While one might not readily place innovation and poverty hand in hand, Google seems to see a significant connection.
Last Wednesday, Sept. 16, visiting Grinnell alumnus and current software engineer at Google Inc, Jonathan Wellons ’04, gave a talk about the various innovations that Google was promoting as well as the job opportunities for eager students to work at the technology firm.
Wellons discussed the certain creative roles that many young people in Africa were taking in order to overcome the technical inabilities that some rural regions face. From supporting the mobile phone currency revolution in East Africa to saving a farmer’s potato patch, Wellons shared a couple of the many projects that Google has been working on in developing countries.
“[It] was a story about how people in a lot of developing worlds, especially in some of Africa, are underserved by some companies … the same companies that all of us here know and love and take for granted,” Wellons said. “As a response to that, a lot of people have taken matters into their own hands and initiated a lot of startups and apps that exercise creativity and even fill in some niches that we don’t even have here yet.”
Wellons also talked about the Google-funded Project Loon, a research and development project that aims to provide Internet access to many rural areas without any established online connectivity. The project uses high-altitude balloons that are sent out to create an aerial network, providing Internet access to the region it hovers over.
“With Project Loon, there is no particular part [on which] to focus. In fact, it would be impossible,” Wellons said. “The balloons go around multiple times and they pass over lots of areas, but they are somewhat steerable. The altitude is adjusted and they know where the winds are which will take it to where they want to go.”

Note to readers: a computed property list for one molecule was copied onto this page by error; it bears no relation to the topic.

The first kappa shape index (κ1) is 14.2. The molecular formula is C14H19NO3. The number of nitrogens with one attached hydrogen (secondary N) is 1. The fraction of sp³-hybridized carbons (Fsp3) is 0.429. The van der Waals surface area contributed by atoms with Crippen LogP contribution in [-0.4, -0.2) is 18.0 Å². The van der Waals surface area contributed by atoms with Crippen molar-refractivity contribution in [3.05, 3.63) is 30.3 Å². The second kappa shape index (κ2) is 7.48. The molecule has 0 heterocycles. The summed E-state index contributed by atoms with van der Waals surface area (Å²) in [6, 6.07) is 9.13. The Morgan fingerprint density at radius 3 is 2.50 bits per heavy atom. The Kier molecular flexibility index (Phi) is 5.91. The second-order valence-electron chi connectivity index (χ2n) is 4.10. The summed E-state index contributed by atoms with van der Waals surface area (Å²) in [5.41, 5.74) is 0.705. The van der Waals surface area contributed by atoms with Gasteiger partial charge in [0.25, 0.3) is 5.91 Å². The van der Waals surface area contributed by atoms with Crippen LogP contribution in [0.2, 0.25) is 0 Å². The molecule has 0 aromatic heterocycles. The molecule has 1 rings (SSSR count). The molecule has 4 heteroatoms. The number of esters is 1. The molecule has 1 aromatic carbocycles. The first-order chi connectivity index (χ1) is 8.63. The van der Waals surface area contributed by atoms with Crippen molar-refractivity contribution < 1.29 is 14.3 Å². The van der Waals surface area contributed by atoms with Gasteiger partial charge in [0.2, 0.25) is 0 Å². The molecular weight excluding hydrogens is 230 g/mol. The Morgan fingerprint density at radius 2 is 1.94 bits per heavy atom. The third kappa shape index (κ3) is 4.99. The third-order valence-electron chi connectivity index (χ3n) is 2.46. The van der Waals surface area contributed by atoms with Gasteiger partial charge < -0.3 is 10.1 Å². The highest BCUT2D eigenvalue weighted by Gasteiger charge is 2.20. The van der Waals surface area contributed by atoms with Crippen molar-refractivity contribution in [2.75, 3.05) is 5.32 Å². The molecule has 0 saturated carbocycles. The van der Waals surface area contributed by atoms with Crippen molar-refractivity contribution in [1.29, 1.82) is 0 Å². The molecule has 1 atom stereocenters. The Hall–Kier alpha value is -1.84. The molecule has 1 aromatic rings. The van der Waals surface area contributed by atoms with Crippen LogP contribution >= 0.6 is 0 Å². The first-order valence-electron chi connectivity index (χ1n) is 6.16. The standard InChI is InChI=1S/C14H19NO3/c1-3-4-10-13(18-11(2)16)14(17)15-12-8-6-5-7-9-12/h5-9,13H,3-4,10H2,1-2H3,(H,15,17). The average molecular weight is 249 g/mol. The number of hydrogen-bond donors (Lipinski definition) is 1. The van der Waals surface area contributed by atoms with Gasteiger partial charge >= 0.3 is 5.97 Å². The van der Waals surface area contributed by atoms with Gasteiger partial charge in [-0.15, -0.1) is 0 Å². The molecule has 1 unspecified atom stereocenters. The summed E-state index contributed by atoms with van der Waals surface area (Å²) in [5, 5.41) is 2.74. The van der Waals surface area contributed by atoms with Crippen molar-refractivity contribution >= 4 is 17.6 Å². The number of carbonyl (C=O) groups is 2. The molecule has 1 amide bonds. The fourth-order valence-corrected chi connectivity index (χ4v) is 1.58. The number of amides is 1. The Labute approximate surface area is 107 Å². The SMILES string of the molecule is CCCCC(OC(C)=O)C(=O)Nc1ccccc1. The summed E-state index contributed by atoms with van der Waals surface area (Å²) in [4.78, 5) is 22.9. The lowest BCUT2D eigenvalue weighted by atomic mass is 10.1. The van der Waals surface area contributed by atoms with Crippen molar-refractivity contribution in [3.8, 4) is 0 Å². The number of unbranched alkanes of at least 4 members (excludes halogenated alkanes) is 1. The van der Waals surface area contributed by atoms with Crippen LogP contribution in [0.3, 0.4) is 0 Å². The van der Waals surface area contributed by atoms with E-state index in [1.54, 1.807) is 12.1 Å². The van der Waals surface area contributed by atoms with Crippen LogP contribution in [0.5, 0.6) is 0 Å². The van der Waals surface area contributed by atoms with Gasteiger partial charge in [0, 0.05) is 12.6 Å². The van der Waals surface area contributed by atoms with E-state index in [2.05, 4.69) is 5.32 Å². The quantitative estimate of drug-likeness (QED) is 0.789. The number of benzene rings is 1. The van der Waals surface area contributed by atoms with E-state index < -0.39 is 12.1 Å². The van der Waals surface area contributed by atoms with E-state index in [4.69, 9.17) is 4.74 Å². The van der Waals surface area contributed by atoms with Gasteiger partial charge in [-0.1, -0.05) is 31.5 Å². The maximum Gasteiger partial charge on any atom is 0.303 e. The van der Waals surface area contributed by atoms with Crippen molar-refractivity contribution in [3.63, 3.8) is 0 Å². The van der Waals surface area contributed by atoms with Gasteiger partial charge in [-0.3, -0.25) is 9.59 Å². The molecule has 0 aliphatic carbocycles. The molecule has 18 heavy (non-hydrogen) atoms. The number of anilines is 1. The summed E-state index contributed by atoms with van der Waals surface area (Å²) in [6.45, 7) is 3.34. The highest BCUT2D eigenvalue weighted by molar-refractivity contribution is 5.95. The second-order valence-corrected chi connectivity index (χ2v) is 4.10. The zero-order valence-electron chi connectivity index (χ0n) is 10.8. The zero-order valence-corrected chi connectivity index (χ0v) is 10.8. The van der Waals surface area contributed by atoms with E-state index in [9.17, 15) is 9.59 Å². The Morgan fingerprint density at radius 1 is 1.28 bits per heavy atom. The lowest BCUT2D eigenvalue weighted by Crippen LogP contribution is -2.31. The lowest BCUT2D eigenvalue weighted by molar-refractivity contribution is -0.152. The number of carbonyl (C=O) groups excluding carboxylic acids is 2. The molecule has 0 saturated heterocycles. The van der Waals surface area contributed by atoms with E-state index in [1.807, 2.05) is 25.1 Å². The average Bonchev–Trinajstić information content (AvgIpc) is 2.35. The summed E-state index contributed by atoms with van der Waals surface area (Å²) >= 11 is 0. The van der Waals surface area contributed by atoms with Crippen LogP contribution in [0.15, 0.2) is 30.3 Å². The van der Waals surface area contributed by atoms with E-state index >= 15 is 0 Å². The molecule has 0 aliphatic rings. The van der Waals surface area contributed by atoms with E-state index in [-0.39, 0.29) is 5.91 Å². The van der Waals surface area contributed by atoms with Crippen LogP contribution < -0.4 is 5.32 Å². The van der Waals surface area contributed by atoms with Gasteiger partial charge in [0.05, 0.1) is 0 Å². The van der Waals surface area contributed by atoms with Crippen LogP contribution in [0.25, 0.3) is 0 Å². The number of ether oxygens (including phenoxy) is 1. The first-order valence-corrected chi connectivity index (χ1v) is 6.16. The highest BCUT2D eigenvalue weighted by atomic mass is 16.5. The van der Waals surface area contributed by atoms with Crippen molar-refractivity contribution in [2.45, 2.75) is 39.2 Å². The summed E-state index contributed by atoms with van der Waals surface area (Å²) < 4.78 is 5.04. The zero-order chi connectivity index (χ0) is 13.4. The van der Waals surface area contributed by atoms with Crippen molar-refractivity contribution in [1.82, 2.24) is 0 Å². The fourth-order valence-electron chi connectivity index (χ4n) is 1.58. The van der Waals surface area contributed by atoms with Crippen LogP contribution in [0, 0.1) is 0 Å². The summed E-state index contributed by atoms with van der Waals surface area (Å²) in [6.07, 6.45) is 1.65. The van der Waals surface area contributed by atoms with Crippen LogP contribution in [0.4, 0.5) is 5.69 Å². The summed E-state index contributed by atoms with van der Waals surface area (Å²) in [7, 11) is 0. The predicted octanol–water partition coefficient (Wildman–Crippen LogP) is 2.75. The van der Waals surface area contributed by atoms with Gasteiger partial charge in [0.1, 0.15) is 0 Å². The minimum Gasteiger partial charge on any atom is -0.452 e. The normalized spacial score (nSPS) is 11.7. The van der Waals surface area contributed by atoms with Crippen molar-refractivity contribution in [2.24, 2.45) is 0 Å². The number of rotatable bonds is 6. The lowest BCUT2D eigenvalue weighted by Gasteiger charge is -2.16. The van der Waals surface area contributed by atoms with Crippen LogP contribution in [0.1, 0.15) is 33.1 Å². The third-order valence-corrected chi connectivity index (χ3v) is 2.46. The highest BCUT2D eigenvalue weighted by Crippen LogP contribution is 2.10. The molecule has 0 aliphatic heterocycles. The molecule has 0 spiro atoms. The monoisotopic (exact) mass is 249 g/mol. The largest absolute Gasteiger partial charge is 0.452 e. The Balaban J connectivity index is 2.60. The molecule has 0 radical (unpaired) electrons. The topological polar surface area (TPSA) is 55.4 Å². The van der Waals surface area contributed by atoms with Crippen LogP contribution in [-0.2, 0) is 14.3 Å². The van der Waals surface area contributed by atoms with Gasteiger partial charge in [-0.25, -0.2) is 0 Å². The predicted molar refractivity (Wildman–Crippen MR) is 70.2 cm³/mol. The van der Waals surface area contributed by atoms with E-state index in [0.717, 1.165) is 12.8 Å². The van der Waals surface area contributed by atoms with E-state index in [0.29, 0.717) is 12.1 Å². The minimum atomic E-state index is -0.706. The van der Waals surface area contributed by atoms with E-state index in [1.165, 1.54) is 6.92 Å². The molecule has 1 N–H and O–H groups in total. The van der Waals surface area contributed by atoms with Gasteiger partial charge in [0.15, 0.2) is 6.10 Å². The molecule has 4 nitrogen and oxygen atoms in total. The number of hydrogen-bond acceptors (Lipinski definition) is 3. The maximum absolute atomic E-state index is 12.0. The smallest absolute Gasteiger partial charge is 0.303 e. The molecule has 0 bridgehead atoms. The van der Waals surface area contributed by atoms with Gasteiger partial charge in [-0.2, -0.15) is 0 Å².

While the crowd seemed interested in these innovative projects, it was the second half of the talk that really captured students’ attention: job and internship opportunities that were available to eager Grinnellians.
“I highlighted the engineering practicum internship which is geared towards first- and second-year students, and the normal software internship which is available for all students,” Wellons said. “The application for that is open now and I would encourage any students to go ahead and submit that if they’re thinking of an internship over the summer—the sooner the better.”
Wellons was particularly vocal about the simple yet effective work ethic it takes to work at Google.
“I can only speak about the engineering position at Google … Google certainly wants every Grinnellian who is interested to apply … who works hard in classes, masters the algorithms and a programing language,” Wellons said. “I will also encourage students to get involved in larger software projects, maybe a team project. It’s good to experience the collaboration and the user focus when you get in a more real world project.”
When asked about any new exciting apps or services in the making, Wellons left the audience with a final note.
“Well, we certainly live in an exciting time and there will be many flashy products from Google … and I’ll probably find out about them the same time everyone else does.”